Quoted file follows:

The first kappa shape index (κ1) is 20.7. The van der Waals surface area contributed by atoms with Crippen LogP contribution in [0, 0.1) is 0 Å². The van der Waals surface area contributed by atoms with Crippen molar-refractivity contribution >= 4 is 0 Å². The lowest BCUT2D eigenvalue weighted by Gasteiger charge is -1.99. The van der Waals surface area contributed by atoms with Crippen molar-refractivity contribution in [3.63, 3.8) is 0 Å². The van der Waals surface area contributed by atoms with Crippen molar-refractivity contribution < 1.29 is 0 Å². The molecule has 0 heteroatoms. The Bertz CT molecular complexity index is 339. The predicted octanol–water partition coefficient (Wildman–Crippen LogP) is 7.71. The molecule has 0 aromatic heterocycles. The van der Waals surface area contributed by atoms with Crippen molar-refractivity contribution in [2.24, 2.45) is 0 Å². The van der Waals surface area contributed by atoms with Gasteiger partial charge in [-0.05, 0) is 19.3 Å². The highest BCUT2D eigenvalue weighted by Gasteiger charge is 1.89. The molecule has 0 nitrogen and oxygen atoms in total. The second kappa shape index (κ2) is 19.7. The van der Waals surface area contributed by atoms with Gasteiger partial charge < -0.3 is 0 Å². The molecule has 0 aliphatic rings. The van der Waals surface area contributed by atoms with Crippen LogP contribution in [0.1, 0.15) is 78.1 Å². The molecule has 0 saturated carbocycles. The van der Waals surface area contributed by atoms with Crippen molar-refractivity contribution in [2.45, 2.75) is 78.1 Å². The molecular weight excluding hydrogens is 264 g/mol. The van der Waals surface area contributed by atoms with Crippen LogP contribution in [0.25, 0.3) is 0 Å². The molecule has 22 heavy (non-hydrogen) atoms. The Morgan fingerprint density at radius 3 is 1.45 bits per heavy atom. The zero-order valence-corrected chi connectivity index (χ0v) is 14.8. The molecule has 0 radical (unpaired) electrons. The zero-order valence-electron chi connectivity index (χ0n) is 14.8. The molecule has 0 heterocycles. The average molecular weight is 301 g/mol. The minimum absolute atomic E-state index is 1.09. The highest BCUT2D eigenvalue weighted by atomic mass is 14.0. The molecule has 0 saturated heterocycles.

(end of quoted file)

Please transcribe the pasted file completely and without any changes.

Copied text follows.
The first kappa shape index (κ1) is 20.7. The van der Waals surface area contributed by atoms with Crippen LogP contribution in [0, 0.1) is 0 Å². The van der Waals surface area contributed by atoms with Crippen molar-refractivity contribution >= 4 is 0 Å². The lowest BCUT2D eigenvalue weighted by Gasteiger charge is -1.99. The van der Waals surface area contributed by atoms with Crippen molar-refractivity contribution in [3.63, 3.8) is 0 Å². The van der Waals surface area contributed by atoms with Crippen molar-refractivity contribution < 1.29 is 0 Å². The molecule has 0 heteroatoms. The Bertz CT molecular complexity index is 339. The predicted octanol–water partition coefficient (Wildman–Crippen LogP) is 7.71. The molecule has 0 aromatic heterocycles. The van der Waals surface area contributed by atoms with Crippen molar-refractivity contribution in [2.24, 2.45) is 0 Å². The van der Waals surface area contributed by atoms with Gasteiger partial charge in [-0.05, 0) is 19.3 Å². The highest BCUT2D eigenvalue weighted by Gasteiger charge is 1.89. The molecule has 0 nitrogen and oxygen atoms in total. The second kappa shape index (κ2) is 19.7. The van der Waals surface area contributed by atoms with Gasteiger partial charge < -0.3 is 0 Å². The molecule has 0 aliphatic rings. The van der Waals surface area contributed by atoms with Crippen LogP contribution in [0.1, 0.15) is 78.1 Å². The molecule has 0 saturated carbocycles. The van der Waals surface area contributed by atoms with Crippen molar-refractivity contribution in [2.45, 2.75) is 78.1 Å². The molecular weight excluding hydrogens is 264 g/mol. The van der Waals surface area contributed by atoms with Crippen LogP contribution in [0.25, 0.3) is 0 Å². The molecule has 22 heavy (non-hydrogen) atoms. The Morgan fingerprint density at radius 3 is 1.45 bits per heavy atom. The zero-order valence-corrected chi connectivity index (χ0v) is 14.8. The molecule has 0 radical (unpaired) electrons. The zero-order valence-electron chi connectivity index (χ0n) is 14.8. The molecule has 0 heterocycles. The average molecular weight is 301 g/mol. The minimum absolute atomic E-state index is 1.09. The highest BCUT2D eigenvalue weighted by atomic mass is 14.0. The molecule has 0 saturated heterocycles.